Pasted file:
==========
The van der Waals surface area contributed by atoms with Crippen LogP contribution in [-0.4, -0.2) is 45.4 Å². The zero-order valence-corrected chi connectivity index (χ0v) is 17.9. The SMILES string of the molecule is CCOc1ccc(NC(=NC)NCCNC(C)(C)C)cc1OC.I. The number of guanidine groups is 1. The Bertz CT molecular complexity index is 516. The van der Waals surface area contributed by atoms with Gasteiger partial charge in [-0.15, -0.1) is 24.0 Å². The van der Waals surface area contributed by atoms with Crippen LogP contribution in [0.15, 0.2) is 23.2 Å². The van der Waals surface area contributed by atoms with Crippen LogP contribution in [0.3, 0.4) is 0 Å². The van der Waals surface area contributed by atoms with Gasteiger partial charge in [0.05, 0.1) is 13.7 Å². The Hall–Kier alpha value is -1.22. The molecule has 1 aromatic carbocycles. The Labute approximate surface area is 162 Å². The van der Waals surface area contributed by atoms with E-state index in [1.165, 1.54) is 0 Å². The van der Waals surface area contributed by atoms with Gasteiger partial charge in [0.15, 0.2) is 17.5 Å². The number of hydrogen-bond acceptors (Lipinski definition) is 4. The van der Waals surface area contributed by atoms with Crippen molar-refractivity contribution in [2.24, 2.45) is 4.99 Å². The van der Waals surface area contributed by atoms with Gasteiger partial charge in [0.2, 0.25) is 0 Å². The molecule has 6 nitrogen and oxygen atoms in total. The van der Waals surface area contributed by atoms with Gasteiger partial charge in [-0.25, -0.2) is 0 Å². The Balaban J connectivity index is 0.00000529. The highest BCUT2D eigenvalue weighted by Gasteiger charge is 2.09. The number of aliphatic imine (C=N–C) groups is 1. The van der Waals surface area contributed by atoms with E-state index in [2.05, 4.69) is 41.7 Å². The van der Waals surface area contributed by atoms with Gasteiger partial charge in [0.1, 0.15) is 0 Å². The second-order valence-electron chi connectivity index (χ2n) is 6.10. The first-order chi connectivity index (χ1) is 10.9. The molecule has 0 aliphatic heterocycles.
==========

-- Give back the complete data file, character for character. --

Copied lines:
The van der Waals surface area contributed by atoms with Crippen LogP contribution in [-0.4, -0.2) is 45.4 Å². The zero-order valence-corrected chi connectivity index (χ0v) is 17.9. The SMILES string of the molecule is CCOc1ccc(NC(=NC)NCCNC(C)(C)C)cc1OC.I. The number of guanidine groups is 1. The Bertz CT molecular complexity index is 516. The van der Waals surface area contributed by atoms with Gasteiger partial charge in [-0.15, -0.1) is 24.0 Å². The van der Waals surface area contributed by atoms with Crippen LogP contribution in [0.15, 0.2) is 23.2 Å². The van der Waals surface area contributed by atoms with Crippen LogP contribution in [0.3, 0.4) is 0 Å². The van der Waals surface area contributed by atoms with Gasteiger partial charge in [0.05, 0.1) is 13.7 Å². The Hall–Kier alpha value is -1.22. The molecule has 1 aromatic carbocycles. The Labute approximate surface area is 162 Å². The van der Waals surface area contributed by atoms with E-state index in [1.165, 1.54) is 0 Å². The van der Waals surface area contributed by atoms with Gasteiger partial charge in [0.15, 0.2) is 17.5 Å². The number of hydrogen-bond acceptors (Lipinski definition) is 4. The van der Waals surface area contributed by atoms with Crippen molar-refractivity contribution in [2.24, 2.45) is 4.99 Å². The van der Waals surface area contributed by atoms with Gasteiger partial charge in [0.2, 0.25) is 0 Å². The molecule has 6 nitrogen and oxygen atoms in total. The van der Waals surface area contributed by atoms with Gasteiger partial charge in [-0.25, -0.2) is 0 Å². The Balaban J connectivity index is 0.00000529. The highest BCUT2D eigenvalue weighted by Gasteiger charge is 2.09. The number of aliphatic imine (C=N–C) groups is 1. The van der Waals surface area contributed by atoms with E-state index in [2.05, 4.69) is 41.7 Å². The van der Waals surface area contributed by atoms with Gasteiger partial charge in [0.1, 0.15) is 0 Å². The second-order valence-electron chi connectivity index (χ2n) is 6.10. The first-order chi connectivity index (χ1) is 10.9. The molecule has 0 aliphatic heterocycles.